Overboard! does a great job of helping you figure things out. A series of objectives will be given to you throughout your runs, giving you hints at the sort of things you should be trying to uncover. What are those papers a certain character was so intent on hiding? What was another character referring to regarding a secret? Did yet another character see something last night? They’re vague and won’t uncover the details you need. You’ll have to do that. They tell you where you might best spend your limited time, however.

One wrong move can doom you. Yet, there’s not one path to success here. Each character acts in their own unique way, remembering details and even acting based upon them. Your choices matter, consistency matters. Yet sometimes, the best way to figure out something is to go against what you normally would. Worst case scenario, you might learn something that helps you in another run.

Through multiple playthroughs, you’ll get to know this cast well, including Veronica. She’s a fascinating protagonist in that we rarely get to play as a murderer who fully understands what she’s done and doesn’t regret it. Veronica is no sociopath. She cares about certain people and understands the seriousness of what she’s done. Yet she definitely had her reasons, and it’s very hard to dislike her. She’s smart, cunning, charming, funny. Those are good descriptions of Overboard! as well. It shouldn’t be surprising coming from the team behind 80 Days, but the writing here is consistently great. As are the music and the look of it as well, but don’t spend too long standing around admiring them. You need to keep moving.





Even with multiple goals to accomplish, secrets to uncover, and potential endings to see, Overboard! isn’t going to last you months. This is a relatively short game. You might run through it thirty times, but many of those will take ten to fifteen minutes. Others might take thirty minutes to an hour on the long end, but this is an appetizer, the sort of game to be savored over a long weekend rather than obsessed over for months. That’s not a slight. That weekend will be filled with fascinating twists, especially considering you know from the very start what actually happened. Overboard! is a wonderful voyage, well worth your time. Just make sure you don’t go over the rail yourself.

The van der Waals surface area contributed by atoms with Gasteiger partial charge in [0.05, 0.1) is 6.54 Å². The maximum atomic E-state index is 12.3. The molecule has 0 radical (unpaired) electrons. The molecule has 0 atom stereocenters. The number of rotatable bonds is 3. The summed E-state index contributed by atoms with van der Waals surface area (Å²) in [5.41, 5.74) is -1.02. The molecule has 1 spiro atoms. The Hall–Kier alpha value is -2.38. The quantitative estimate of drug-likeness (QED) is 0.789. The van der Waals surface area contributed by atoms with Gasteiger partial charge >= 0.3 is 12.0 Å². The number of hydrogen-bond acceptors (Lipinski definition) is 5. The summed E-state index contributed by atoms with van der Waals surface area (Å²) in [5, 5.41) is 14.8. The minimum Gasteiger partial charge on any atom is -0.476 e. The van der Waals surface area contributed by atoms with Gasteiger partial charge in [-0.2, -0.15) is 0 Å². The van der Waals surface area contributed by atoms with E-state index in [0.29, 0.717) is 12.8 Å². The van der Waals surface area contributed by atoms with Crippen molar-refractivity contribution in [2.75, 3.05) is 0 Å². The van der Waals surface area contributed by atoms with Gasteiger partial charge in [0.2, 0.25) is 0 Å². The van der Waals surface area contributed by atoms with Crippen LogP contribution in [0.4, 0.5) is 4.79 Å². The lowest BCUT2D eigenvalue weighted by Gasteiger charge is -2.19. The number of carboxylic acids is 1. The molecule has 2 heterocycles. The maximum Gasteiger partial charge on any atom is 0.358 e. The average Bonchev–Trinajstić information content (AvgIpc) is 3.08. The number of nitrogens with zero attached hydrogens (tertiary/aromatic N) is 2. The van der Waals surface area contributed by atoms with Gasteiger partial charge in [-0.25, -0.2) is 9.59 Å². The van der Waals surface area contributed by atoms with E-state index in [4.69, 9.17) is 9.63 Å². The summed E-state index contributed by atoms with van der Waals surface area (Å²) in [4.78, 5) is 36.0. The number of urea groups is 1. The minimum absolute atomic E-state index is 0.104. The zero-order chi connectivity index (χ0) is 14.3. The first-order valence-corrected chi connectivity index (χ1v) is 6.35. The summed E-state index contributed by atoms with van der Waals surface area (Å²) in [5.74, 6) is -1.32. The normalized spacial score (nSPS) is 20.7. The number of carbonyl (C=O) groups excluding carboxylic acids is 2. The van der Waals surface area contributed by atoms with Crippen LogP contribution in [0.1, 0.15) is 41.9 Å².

Final Verdict: 4.5/5

Available on: Switch (Reviewed), PC, Mac, iOS; Publisher:  inkle Studios; Developer: inkle Studios; Players: 1; Released: June 2nd, 2021; ESRB: T for Teen; MSRP: $14.99

Full disclosure: This review is based on a retail copy of Overboard!

Andrew Thornton
Andrew has been writing about video games for nearly twenty years, contributing to publications such as DarkStation, Games Are Fun, and the E-mpire Ltd. network. He enjoys most genres but is always pulled back to classic RPG's, with his favorite games ever including Suikoden II, Panzer Dragoon Saga, and Phantasy Star IV. Don't worry though, he thinks new games are cool too, with more recent favorites like Hades, Rocket League, and Splatoon 2 stealing hundreds of hours of his life. When he isn't playing games he's often watching classic movies, catching a basketball game, or reading the first twenty pages of a book before getting busy and forgetting about it.